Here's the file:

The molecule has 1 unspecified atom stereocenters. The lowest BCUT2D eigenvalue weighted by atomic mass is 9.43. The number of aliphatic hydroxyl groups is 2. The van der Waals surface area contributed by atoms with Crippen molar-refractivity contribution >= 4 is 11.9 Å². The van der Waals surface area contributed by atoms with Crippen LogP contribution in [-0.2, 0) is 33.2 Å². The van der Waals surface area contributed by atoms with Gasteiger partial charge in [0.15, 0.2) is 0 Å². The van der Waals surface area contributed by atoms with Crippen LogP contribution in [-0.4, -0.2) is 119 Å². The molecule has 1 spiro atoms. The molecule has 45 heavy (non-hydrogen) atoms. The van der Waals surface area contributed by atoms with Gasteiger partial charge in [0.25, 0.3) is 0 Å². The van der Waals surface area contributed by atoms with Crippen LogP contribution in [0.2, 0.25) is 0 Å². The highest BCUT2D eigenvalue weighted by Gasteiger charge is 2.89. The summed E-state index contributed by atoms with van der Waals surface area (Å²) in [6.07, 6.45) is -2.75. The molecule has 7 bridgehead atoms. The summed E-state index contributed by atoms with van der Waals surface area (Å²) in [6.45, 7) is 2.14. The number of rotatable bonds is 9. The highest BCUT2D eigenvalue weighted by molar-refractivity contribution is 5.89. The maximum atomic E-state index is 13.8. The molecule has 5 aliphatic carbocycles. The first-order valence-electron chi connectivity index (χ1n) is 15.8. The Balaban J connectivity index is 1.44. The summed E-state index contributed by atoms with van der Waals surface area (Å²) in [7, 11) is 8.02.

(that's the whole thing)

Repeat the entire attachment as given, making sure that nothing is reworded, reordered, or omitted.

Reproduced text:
The molecule has 1 unspecified atom stereocenters. The lowest BCUT2D eigenvalue weighted by atomic mass is 9.43. The number of aliphatic hydroxyl groups is 2. The van der Waals surface area contributed by atoms with Crippen molar-refractivity contribution >= 4 is 11.9 Å². The van der Waals surface area contributed by atoms with Crippen LogP contribution in [-0.2, 0) is 33.2 Å². The van der Waals surface area contributed by atoms with Gasteiger partial charge in [0.15, 0.2) is 0 Å². The van der Waals surface area contributed by atoms with Crippen LogP contribution in [-0.4, -0.2) is 119 Å². The molecule has 1 spiro atoms. The molecule has 45 heavy (non-hydrogen) atoms. The van der Waals surface area contributed by atoms with Gasteiger partial charge in [0.25, 0.3) is 0 Å². The van der Waals surface area contributed by atoms with Crippen LogP contribution in [0.2, 0.25) is 0 Å². The highest BCUT2D eigenvalue weighted by Gasteiger charge is 2.89. The summed E-state index contributed by atoms with van der Waals surface area (Å²) in [6.07, 6.45) is -2.75. The molecule has 7 bridgehead atoms. The summed E-state index contributed by atoms with van der Waals surface area (Å²) in [6.45, 7) is 2.14. The number of rotatable bonds is 9. The highest BCUT2D eigenvalue weighted by molar-refractivity contribution is 5.89. The maximum atomic E-state index is 13.8. The molecule has 5 aliphatic carbocycles. The first-order valence-electron chi connectivity index (χ1n) is 15.8. The Balaban J connectivity index is 1.44. The summed E-state index contributed by atoms with van der Waals surface area (Å²) in [7, 11) is 8.02.